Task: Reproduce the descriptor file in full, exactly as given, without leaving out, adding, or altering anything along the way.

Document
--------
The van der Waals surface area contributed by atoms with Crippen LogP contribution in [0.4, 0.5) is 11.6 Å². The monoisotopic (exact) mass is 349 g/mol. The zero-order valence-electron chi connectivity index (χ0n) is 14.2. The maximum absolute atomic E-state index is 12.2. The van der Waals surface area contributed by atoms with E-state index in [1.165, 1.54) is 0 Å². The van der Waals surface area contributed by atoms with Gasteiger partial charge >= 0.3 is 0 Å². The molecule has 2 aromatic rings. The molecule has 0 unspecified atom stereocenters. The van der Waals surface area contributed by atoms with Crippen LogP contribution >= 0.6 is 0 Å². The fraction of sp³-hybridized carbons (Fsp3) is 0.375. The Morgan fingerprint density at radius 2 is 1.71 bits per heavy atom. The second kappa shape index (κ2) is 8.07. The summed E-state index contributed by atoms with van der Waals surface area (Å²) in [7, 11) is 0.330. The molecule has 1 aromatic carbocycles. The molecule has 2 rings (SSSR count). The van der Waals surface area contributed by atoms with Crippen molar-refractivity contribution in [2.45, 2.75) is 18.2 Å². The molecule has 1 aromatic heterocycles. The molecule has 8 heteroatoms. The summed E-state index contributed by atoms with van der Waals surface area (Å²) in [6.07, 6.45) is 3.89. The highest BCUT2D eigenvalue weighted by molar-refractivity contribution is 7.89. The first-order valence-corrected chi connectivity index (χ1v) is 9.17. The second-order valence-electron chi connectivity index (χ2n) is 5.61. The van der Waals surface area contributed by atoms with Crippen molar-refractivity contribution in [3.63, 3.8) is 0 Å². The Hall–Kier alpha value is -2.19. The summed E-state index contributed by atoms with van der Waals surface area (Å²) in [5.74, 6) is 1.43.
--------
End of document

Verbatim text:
The van der Waals surface area contributed by atoms with Crippen LogP contribution in [0.4, 0.5) is 11.6 Å². The monoisotopic (exact) mass is 349 g/mol. The zero-order valence-electron chi connectivity index (χ0n) is 14.2. The maximum absolute atomic E-state index is 12.2. The van der Waals surface area contributed by atoms with E-state index in [1.165, 1.54) is 0 Å². The van der Waals surface area contributed by atoms with Gasteiger partial charge >= 0.3 is 0 Å². The molecule has 2 aromatic rings. The molecule has 0 unspecified atom stereocenters. The van der Waals surface area contributed by atoms with Crippen LogP contribution >= 0.6 is 0 Å². The fraction of sp³-hybridized carbons (Fsp3) is 0.375. The Morgan fingerprint density at radius 2 is 1.71 bits per heavy atom. The second kappa shape index (κ2) is 8.07. The summed E-state index contributed by atoms with van der Waals surface area (Å²) in [7, 11) is 0.330. The molecule has 1 aromatic carbocycles. The molecule has 2 rings (SSSR count). The van der Waals surface area contributed by atoms with Crippen molar-refractivity contribution in [2.45, 2.75) is 18.2 Å². The molecule has 1 aromatic heterocycles. The molecule has 8 heteroatoms. The summed E-state index contributed by atoms with van der Waals surface area (Å²) in [6.07, 6.45) is 3.89. The highest BCUT2D eigenvalue weighted by molar-refractivity contribution is 7.89. The first-order valence-corrected chi connectivity index (χ1v) is 9.17. The second-order valence-electron chi connectivity index (χ2n) is 5.61. The van der Waals surface area contributed by atoms with Crippen molar-refractivity contribution in [3.63, 3.8) is 0 Å². The Hall–Kier alpha value is -2.19. The summed E-state index contributed by atoms with van der Waals surface area (Å²) in [5.74, 6) is 1.43.